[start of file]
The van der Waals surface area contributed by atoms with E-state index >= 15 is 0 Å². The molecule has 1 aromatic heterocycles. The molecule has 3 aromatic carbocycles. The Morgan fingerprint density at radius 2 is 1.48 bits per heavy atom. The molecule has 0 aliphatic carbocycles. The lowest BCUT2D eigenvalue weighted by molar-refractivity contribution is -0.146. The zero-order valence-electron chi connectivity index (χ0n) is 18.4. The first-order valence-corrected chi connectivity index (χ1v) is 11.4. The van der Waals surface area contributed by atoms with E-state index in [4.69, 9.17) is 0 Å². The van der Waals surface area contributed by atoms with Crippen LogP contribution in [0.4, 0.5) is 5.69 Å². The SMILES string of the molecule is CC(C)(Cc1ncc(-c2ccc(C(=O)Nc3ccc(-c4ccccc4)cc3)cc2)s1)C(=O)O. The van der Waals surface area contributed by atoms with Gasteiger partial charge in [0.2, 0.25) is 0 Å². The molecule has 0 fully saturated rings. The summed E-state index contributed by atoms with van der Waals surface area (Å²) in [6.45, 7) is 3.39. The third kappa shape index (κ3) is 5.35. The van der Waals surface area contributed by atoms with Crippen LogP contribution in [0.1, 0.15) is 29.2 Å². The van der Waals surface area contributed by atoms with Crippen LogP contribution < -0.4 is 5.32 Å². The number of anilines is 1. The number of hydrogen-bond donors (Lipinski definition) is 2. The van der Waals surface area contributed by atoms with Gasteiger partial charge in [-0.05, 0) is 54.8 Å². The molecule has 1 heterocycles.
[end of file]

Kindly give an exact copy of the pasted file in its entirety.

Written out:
The van der Waals surface area contributed by atoms with E-state index >= 15 is 0 Å². The molecule has 1 aromatic heterocycles. The molecule has 3 aromatic carbocycles. The Morgan fingerprint density at radius 2 is 1.48 bits per heavy atom. The molecule has 0 aliphatic carbocycles. The lowest BCUT2D eigenvalue weighted by molar-refractivity contribution is -0.146. The zero-order valence-electron chi connectivity index (χ0n) is 18.4. The first-order valence-corrected chi connectivity index (χ1v) is 11.4. The van der Waals surface area contributed by atoms with E-state index in [4.69, 9.17) is 0 Å². The van der Waals surface area contributed by atoms with Crippen LogP contribution in [0.4, 0.5) is 5.69 Å². The SMILES string of the molecule is CC(C)(Cc1ncc(-c2ccc(C(=O)Nc3ccc(-c4ccccc4)cc3)cc2)s1)C(=O)O. The van der Waals surface area contributed by atoms with Gasteiger partial charge in [0.2, 0.25) is 0 Å². The molecule has 0 fully saturated rings. The summed E-state index contributed by atoms with van der Waals surface area (Å²) in [6.45, 7) is 3.39. The third kappa shape index (κ3) is 5.35. The van der Waals surface area contributed by atoms with Crippen LogP contribution in [0.1, 0.15) is 29.2 Å². The van der Waals surface area contributed by atoms with Crippen LogP contribution < -0.4 is 5.32 Å². The number of anilines is 1. The number of hydrogen-bond donors (Lipinski definition) is 2. The van der Waals surface area contributed by atoms with Gasteiger partial charge in [-0.05, 0) is 54.8 Å². The molecule has 1 heterocycles.